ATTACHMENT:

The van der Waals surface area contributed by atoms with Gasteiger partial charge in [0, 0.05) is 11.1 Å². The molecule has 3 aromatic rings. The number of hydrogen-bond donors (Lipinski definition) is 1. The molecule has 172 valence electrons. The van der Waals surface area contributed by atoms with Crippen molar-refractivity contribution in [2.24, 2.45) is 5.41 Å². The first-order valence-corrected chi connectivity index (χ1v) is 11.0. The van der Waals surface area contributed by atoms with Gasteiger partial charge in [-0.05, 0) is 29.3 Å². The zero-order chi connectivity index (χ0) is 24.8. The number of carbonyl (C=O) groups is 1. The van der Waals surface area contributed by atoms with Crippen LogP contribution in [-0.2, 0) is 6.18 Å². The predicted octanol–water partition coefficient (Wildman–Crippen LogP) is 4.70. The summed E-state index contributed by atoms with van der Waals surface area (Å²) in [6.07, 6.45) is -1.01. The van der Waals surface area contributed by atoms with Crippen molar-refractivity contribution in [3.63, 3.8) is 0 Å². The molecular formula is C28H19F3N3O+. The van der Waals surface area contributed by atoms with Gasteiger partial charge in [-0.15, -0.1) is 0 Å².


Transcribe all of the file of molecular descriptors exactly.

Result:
The van der Waals surface area contributed by atoms with Gasteiger partial charge in [0, 0.05) is 11.1 Å². The molecule has 3 aromatic rings. The number of hydrogen-bond donors (Lipinski definition) is 1. The molecule has 172 valence electrons. The van der Waals surface area contributed by atoms with Crippen molar-refractivity contribution in [2.24, 2.45) is 5.41 Å². The first-order valence-corrected chi connectivity index (χ1v) is 11.0. The van der Waals surface area contributed by atoms with Gasteiger partial charge in [-0.05, 0) is 29.3 Å². The zero-order chi connectivity index (χ0) is 24.8. The number of carbonyl (C=O) groups is 1. The van der Waals surface area contributed by atoms with Crippen LogP contribution in [-0.2, 0) is 6.18 Å². The predicted octanol–water partition coefficient (Wildman–Crippen LogP) is 4.70. The summed E-state index contributed by atoms with van der Waals surface area (Å²) in [6.07, 6.45) is -1.01. The van der Waals surface area contributed by atoms with Crippen molar-refractivity contribution in [3.63, 3.8) is 0 Å². The molecular formula is C28H19F3N3O+. The van der Waals surface area contributed by atoms with Gasteiger partial charge in [-0.15, -0.1) is 0 Å².